Something I love about making new friends who are also writers, is their pertinent feedback of my work.
Recently I had a chance meeting with talented author Maxine Turner. She had recently finished reading Boy of Steel and was eager to discuss my experience. Something interesting she pointed out was that I rarely wrote about the physical environment inside the hospital. She wanted to know what the hospital wards looked like, where I sat, did I sleep in a bed or chair, what could I see outside the hospital windows, etc. It was something I suppose didn’t really matter to me at the time as I was so focused on Sebastian, however it is an important detail when setting the scene. So, this one’s for you Maxine…
Cold, freezing cold, is the memory of our time at QCH that is at the forefront of my mind.
Sound proof walls, busy halls and devastated numbers of children calling level eleven home.
The walls of the hallways were filled with interactive murals, photographs and children’s artwork, in an effort to dull the doom and gloom of their new reality, and their new ‘home away from home’. A parade of clowns, musicians, starlight entertainers, therapy dogs & their handlers, cuddle carers, volunteers with book trolleys, hospital school staff clutching prepared learning resources. Teams of doctors and surgeons moving through, stopping at each room on a daily basis. Pediatricians accompanied by social workers, physios, OTs, speech therapists, wheeling their computers around, huddling outside each room before entering, discussing the patient inside. The clunking and clacking of the Phlebotomists trolley, speeding through the halls to their next appointment, several times a day.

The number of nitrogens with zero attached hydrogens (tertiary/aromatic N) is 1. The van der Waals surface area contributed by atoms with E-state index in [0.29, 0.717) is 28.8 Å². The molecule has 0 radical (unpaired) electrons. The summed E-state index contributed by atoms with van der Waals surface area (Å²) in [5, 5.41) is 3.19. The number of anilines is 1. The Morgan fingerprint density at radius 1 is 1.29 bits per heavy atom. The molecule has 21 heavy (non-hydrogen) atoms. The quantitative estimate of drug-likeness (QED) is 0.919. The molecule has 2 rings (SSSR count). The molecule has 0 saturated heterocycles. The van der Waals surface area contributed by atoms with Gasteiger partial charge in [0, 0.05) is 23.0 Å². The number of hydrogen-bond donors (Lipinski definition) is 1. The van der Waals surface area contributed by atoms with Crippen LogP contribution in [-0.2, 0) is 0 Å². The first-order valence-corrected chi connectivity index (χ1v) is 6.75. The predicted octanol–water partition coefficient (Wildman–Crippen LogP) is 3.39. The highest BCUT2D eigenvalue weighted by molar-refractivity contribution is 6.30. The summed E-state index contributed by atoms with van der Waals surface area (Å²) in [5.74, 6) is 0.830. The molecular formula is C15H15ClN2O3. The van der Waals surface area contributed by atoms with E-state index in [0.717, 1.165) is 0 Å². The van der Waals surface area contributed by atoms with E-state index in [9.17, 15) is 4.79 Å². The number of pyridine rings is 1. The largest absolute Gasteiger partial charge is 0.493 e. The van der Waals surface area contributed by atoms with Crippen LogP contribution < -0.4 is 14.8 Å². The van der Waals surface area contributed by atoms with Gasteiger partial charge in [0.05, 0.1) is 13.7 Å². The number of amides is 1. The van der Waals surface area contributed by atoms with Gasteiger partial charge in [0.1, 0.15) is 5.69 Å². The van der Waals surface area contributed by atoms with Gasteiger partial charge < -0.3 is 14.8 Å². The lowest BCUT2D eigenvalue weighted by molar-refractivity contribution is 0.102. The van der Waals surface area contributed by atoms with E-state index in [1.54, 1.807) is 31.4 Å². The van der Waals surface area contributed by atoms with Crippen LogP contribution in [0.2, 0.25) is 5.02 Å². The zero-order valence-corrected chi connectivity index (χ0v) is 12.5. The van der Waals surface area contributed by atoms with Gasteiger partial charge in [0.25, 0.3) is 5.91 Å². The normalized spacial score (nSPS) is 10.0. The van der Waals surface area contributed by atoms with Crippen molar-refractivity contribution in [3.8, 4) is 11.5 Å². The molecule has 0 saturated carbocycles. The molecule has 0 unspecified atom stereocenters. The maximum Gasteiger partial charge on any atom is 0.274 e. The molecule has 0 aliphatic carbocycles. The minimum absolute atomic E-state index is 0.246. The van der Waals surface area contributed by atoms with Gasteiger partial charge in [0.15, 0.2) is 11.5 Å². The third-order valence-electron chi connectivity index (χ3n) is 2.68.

Inside Room 24 was just cold, freezing cold.
There wasn’t really a smell but there was a sterility about it that can only be described as a ‘hospital smell’. 24 was huge. Equipped perfectly for long stays. Sebastian had his own bathroom & shower, kitchenette, wardrobe, desk, and a single bed below a huge bay window. There were only 2 basic chairs, not recliners like we had in ICU, we assume to discourage parents from sleeping bedside. Thankfully, we figured out how to get around that; Sam or I would get into bed with Sebby or wheel his bed over next to the single bed during the night. There was something about being able to touch him during the night that comforted us all. Our fatigue was so intense that the constant drip of the IV never disturbed our sleep. I can’t say the same for the bedside stand filled with medications, all on timers, that beeped at intervals, around the clock. It seemed particularly too often when trying to get some rest. 24 was painted in bright colours, but the lighting was dim in an effort to keep Sebby’s recovering brain under-stimulated. Latex balloons and flowers are not permitted at QCH so 24 was filled with teddy's, at least 20, sent from all over Australia. One even made its way from old work colleagues now calling the US home. Lovingly donated handmade quilts were always draped over Sebby’s bed and regularly changed to keep the room more ‘homely’.
A floor light under Sebby’s hospital bed provided enough light for me to write at night. There’s no surprise when I reminisce on this memory that on my return home, my eyesight had declined dramatically.
The nurses that monitored Sebby around the clock were suitably adorned in brightly coloured scrubs and fun name badges. I was surprised at how young the team of nurses were at QCH. As many male as female nurses, another surprise. All well-schooled and experienced at creating a calm environment for the children. What they lacked in age, didn’t equate to their experience and ability. Sebby particularly took a liking to several nurses, despite being severely traumatized from very early on. A true testament to the quality of the staff chosen to care for the children at QCH.
I don’t remember many rainy days. Just lots of sunshine. Despite the brightly coloured rooms, and the sunny Qld days outside the window, it always felt ‘grey’ and cold, freezing cold, inside 24.